Tag Archives: Utah

Convention Weekend

Kathleen Villanueva - Utah Democratic Convention Credential


This weekend was a busy one for me.  Friday evening, I attended the Taylor & Mayne awards dinner to see Weston Clark deservedly receive the award, and I also went to the United Way Young Leaders annual party.  I was also invited to a SL Chamber event at the new aquarium and a friend’s launch party for his new product that I wasn’t able to make it to.  Yesterday, I attended my second convention ever as a delegate for House District 14.  Even though there aren’t as many big elections (no senate or presidential elections this year), it was still just as exciting as the last.

Two years ago, I went to my first convention ever – all alone.  While I had a lot of family and friends supporting my decision to run for delegate, I attended the convention alone, not knowing anyone really. But putting myself in the spotlight was one of the best decisions I ever made.  This year, I still arrived alone since I don’t really have any political frinds, but there were familiar faces everywhere.  It was so much easier to network and get introduced to such inspirational and well-meaning people.

Kathleen Villanueva Utah

Kathleen Villanueva and Luz Robles (UT-SD1 and Candidate for Utah House CD2)

I expressed my aspiration to work in politics someday, despite my wonderful situation at Cicero.  I am very grateful to have such an interesting and rewarding job, but ultimately I’d still like to pursue my dream of crafting policy that will better the lives of millions of people.  It’s incredible how I’ve always had a plan to work in politics, and after so many years, I’m still working so hard to execute it – while there are other people who never even gave two cents about politics, and ended up landing one of the neatest opportunities in it and falling completely in love with it.  I truly envy the people I just described, but either way, I’m moving forward, and I’ll get there someday. 🙂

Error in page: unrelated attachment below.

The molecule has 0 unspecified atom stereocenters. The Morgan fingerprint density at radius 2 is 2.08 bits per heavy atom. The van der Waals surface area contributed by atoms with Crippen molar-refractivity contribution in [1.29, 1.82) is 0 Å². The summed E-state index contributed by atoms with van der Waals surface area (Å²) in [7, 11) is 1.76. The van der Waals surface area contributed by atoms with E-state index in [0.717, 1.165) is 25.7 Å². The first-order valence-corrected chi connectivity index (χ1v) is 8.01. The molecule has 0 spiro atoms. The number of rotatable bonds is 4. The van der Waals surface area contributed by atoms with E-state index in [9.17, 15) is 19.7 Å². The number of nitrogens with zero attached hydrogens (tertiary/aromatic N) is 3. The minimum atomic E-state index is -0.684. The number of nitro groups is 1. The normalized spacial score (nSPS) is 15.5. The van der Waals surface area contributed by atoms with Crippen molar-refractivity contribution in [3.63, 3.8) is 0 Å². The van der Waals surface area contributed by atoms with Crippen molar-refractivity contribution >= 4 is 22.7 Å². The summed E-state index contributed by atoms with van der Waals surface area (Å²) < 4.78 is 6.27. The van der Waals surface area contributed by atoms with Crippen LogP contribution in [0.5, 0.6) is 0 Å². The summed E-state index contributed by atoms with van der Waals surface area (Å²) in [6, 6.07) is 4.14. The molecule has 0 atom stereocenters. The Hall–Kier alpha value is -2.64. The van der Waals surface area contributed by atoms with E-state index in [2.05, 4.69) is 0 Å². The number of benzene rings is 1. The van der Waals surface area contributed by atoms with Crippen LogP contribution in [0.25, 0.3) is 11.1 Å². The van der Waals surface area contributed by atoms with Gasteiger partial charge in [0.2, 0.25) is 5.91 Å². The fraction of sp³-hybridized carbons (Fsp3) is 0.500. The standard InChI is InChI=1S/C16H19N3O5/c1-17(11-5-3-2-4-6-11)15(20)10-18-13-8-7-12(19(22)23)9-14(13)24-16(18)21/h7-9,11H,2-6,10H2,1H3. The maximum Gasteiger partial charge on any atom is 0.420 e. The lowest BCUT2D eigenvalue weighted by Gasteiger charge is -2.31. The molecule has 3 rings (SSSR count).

I love meeting candidates and talking about the issues that are important to me.  I stressed issues including funding for education, long-term investments in infrastructure, technology and alternative energy, and an economic environment that both enables hard-working students out of undergrad to easily find jobs, as well as for business owners to innovate and grow.

In an effort to get more involved, I am now secretary of the Davis county chapter of the Utah Young Democratic Caucus.  I am looking forward to get more engaged and to make more of a difference in my community.  I really need to do more beyond my role in the Rules Committee.  I feel bad that I get jazzed up about politics during election years, but once the election is over, I kind of fall out of politics and just start concentrating solely in working and making money again.  I need to stay engaged throughout the whole year if I ever want to get there someday.

I don’t know if we’ll win any federal elections, or be able to replace all the retiring Democrats in our state legislature with more of our own… But I feel confident that we’re making progress.  Someday this state is going to turn purple. 🙂 I really want to help drive that change, and I can’t wait to experience what it will feel like to have helped contribute to such a huge victory.

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Letter to the Utah DABC

To Whom it May Concern,